Facing their HIV status head-on

Tshepo Ngoato, 21, and Mongezi Sosibo, 22, both live positively with HIV. Picture: Chris Collingridge

Tshepo Ngoato, 21, and Mongezi Sosibo, 22, both live positively with HIV. Picture: Chris Collingridge

Published Jul 26, 2013


Johannesburg - He was deathly skinny and thought the end of his life was imminent.

Tshepo Ngoato had already lost his mother through an “unexplained” illness when he was nine, and at 14 – when he was told by Rahima Moosa Mother and Child Hospital doctors in Joburg that not only did he have TB, but was HIV-positive – he was certain his life was over.

“The day I found out, I still cannot explain how I felt… when you find out something like that, you lose everything. You think of death… what your friends are going to say, how people will see you. For me, death was foremost in my mind,” he said.

Ngoato, now 21, has an undetectable viral load, meaning the amount of HIV in his blood is too low to be seen on a viral load test.

“Doctors assured me that I wasn’t about to die, and if I did die, it wouldn’t be because of HIV. I was put on ARV treatment immediately, but at that time, in 2005, the message was more about living and eating healthily. So my aunt, who I had started living with, made sure I did just that.”

Ngoato works for an online magazine that highlights how HIV-positive youths can live positively with HIV, as well as on the magazine’s End Stigma Campaign.

His colleague and friend, Mongezi Sosibo, 22, had to make drastic lifestyle changes after finding out he was HIV-positive in 2011.

“I used to be a naughty boy,” he said, smiling wryly.

“I loved partying, I loved girls and I wouldn’t say no to alcohol. I was the top pupil in my class, teachers loved me… and it all just got to my head.”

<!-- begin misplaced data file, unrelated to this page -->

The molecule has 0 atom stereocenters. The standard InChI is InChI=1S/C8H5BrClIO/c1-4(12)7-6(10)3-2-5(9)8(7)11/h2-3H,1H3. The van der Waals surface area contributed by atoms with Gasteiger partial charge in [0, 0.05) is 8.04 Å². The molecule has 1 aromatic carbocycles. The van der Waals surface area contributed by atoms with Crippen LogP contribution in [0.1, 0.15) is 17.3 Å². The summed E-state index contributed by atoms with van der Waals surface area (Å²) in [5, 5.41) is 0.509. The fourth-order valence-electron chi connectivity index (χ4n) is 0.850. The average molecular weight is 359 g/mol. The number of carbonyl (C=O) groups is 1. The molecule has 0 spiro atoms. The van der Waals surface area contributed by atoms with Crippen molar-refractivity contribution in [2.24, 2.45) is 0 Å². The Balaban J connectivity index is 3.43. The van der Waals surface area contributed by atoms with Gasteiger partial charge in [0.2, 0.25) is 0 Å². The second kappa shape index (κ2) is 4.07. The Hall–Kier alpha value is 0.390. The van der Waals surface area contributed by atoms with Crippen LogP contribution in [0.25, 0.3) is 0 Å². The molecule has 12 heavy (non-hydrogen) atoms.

It was in his matric year that he noticed he had developed shingles on his body and realised something was amiss.

“I saw them while I was showering in boarding school… I called my mother and she said it could be one of two things – I could be bewitched or I had HIV. She didn’t believe much in witchcraft and told me to go to the clinic, but my stepfather advised that I should go to an inyanga (traditional healer) because he was sure I was bewitched,” Sosibo said.

On April 1 that year, Sosibo went to a clinic

. “I didn’t get any pre- or post-counselling… I think the nurses were just in a rush to go home. And so when my results came back positive, I thought it was an April Fool’s Day joke.”

It took Sosibo a year to accept and live openly with his status. Today his viral load is undetectable because he routinely takes his treatment and lives a healthier lifestyle.

According to the Human Sciences Research Council, 2 million of the 6.4 million (31.5 percent) HIV-infected people in South Africa are on antiretroviral treatment.

And while the number of HIV-infected people has risen from 10.6 percent in 2008 to 12.3 percent last year, people are living longer because of treatment.

While both young men are living openly with their status, they said stigma was still a huge barrier affecting young people with HIV.

Said Sosibo: “People still come to us saying they are afraid to disclose because of what others will think. But there’s strength in numbers… we can fight the stigma within us.

“If more people disclose their status, it would be a big step in tackling the stigma.”

On Friday July 26 , both men will be a part of a dialogue in Midrand which will be attended by 50 young people living with or affected by HIV. They will discuss the issues of HIV prevention, stigma and discrimination. - The Star

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